Music: Adrian Sutton
Writer: Michael Morpurgo
Songs: John Tams
Drawings and artwork: Rae Smith
Conductor: David Angus
Narrators: Michael Morpurgo, Juliet Stevenson
Performed by: Orchestra of Opera North, St Peter’s Singers
Reviewer: Rich Jevons
Michael Morpurgo’s War Horse has been seen in both theatre and film to great success, not to mention being a best-seller. But War Horse: The Story in Concert could be argued as being a deeper and more profound experience.
It begins with Devon at Peace, setting a scene of rural bliss, introducing the horse Joey in a painting from the First World War. The early anthem Only Remembered is a nostalgic reverie. The horse sale leads to Albert and Joey being connected with an idyllic and symbiotic relationship.
There is a bet as to whether Joey is up to ploughing a field but he demonstrates his skill and the bet is on Albert’s father’s side as described in the chorus’ Rolling Home. But as war breaks out, Joey is taken to be sold to the army and, although Albert wants to go with his beloved friend he is too young to sign up, but vows to find Joey in good time.
The orchestral and vocal accompaniments give a sense of foreboding in Crossing the Channel and The Wounded when both men and their horses experience for the first time the misery and pain that is the reality of war.
In Forward, Joey and his new horse friend Topthorn charge into the blinding light coming from the death rattle of a machine gun. Eventually, it seems that the Allied Forces win the battle, but this feels somewhat futile with the piles of bodies all around.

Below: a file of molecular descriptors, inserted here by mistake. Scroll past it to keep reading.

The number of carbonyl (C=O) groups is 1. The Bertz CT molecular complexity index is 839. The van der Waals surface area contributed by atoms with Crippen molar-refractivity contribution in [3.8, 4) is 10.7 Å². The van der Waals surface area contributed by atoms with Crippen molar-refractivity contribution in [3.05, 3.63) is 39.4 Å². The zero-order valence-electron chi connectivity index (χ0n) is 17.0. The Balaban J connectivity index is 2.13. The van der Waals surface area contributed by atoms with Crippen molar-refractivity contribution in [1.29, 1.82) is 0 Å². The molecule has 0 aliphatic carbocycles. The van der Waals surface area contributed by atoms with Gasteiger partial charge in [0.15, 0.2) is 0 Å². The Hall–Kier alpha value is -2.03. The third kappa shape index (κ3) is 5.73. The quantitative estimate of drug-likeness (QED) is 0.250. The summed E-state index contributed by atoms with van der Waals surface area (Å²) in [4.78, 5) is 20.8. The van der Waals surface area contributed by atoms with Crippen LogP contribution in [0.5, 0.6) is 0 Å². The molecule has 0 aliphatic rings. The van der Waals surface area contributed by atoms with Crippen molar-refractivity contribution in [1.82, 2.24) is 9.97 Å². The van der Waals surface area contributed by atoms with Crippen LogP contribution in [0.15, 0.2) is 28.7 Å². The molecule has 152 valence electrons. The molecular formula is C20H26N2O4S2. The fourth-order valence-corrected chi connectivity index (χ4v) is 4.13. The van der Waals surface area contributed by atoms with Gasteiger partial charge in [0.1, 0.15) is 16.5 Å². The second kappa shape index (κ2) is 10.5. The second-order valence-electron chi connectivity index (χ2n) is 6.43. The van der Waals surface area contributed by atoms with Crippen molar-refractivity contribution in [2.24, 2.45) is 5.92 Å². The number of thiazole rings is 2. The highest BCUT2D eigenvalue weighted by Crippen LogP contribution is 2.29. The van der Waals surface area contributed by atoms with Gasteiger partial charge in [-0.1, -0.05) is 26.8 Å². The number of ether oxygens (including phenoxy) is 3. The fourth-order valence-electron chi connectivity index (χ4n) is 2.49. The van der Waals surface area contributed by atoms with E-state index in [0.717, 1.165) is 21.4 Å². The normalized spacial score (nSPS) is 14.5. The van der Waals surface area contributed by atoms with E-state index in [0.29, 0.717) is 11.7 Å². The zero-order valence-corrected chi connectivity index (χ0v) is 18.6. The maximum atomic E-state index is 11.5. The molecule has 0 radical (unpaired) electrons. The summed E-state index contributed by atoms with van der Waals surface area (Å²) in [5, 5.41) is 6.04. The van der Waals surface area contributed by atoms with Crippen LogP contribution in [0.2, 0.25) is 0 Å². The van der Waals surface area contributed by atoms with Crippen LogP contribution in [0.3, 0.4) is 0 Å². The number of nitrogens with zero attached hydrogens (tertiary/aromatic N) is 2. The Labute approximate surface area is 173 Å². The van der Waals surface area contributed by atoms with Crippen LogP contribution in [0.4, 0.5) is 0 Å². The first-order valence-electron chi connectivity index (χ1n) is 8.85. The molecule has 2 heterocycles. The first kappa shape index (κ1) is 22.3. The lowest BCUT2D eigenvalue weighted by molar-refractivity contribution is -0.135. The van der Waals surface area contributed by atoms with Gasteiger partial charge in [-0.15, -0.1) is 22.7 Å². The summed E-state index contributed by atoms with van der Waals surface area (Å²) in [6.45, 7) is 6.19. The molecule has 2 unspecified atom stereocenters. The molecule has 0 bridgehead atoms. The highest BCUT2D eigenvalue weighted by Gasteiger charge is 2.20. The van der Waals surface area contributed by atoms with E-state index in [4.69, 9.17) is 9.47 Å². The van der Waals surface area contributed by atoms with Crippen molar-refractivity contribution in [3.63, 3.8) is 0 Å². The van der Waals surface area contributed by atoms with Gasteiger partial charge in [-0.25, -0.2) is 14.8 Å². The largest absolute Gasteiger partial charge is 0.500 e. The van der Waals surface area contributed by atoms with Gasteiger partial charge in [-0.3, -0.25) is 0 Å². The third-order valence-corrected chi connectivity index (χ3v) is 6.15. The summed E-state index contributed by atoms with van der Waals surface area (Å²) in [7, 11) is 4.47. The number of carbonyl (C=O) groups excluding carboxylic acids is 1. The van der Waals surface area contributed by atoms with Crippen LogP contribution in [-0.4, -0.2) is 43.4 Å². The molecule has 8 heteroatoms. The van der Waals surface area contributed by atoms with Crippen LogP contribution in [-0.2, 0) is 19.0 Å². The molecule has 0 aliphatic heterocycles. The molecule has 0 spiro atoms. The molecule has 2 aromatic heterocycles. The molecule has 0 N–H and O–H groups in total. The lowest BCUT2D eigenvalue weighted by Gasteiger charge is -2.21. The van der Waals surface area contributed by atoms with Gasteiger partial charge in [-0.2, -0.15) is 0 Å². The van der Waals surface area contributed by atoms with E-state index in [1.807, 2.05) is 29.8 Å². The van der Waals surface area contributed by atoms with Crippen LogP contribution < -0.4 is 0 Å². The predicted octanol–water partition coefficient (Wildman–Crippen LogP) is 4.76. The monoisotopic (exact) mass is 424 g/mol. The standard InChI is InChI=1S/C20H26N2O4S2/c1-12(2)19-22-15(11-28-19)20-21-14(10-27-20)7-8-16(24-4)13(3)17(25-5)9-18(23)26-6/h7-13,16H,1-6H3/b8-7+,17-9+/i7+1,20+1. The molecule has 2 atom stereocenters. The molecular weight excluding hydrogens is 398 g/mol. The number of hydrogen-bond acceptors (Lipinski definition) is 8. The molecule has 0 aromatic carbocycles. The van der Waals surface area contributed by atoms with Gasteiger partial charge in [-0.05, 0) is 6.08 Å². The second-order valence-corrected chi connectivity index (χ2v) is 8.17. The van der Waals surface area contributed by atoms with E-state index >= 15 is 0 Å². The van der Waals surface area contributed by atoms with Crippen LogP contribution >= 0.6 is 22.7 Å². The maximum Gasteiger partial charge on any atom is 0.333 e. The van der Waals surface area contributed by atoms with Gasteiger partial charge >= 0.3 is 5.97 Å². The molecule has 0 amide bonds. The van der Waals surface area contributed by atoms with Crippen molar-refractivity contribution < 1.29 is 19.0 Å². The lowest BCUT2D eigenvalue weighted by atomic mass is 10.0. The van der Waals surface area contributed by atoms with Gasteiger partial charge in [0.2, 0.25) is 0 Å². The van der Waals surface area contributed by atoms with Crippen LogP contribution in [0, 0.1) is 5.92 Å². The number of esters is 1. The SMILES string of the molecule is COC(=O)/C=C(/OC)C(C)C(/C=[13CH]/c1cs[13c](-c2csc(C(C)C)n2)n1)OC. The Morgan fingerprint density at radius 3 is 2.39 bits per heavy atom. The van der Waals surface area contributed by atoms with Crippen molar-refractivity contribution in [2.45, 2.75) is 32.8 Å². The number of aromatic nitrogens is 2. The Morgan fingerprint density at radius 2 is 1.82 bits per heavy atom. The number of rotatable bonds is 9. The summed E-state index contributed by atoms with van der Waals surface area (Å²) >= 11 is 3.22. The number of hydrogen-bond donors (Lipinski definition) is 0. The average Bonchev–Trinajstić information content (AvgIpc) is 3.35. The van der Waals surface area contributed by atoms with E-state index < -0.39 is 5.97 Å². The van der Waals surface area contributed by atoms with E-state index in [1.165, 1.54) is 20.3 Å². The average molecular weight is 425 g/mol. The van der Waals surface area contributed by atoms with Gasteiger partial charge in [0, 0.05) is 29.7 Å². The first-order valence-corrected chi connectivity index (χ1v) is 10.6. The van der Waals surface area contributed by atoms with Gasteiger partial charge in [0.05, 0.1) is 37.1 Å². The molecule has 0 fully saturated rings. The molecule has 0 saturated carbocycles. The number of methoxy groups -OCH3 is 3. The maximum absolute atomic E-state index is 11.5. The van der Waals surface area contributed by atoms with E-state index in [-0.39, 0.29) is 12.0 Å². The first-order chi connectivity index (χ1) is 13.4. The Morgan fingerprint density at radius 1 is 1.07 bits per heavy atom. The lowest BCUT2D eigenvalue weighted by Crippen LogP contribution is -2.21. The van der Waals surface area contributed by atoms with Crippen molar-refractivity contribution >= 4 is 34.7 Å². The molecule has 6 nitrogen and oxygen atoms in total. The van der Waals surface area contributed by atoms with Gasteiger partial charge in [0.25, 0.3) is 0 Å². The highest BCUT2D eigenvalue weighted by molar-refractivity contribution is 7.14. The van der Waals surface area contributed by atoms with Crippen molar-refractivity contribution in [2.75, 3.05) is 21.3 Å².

Joey is then assigned to Trooper Warren and thus ensues a Second Charge into the thick of the enemy. This is depicted in martial orchestration but then gives way to Emilie’s Theme, where Joey finds kindness on a French farm.
It is not long though before Joey is taken back to war where he joins a ‘gun team’ and is shacked up with Friedrich, who has his own lilting and gentle theme. The melancholy reaches a peak at Topthorm’s death and Joey has an awful night at the side of his friend, despite his own wounds.
In No Mans’ Land, Joey finds himself caught between two lines of barbed wire. Then one German and one Welsh soldier comes out to meet him each with a white flag. They toss a coin to see who is allowed to lead the horse back to their trench.
We hear a Devonshire Carol and then the reprise of Only Remembered a moving finale.
Both Morpurgo and Stevenson are excellent in their various roles and Ben Murray excels too. As to be expected, Orchestra of Opera North and St Peter’s Singers deliver the goods with ease and are truly terrific in bringing the narrative into a new and perfect realm.
Reviewed on 25 November 2018 | Image: Contributed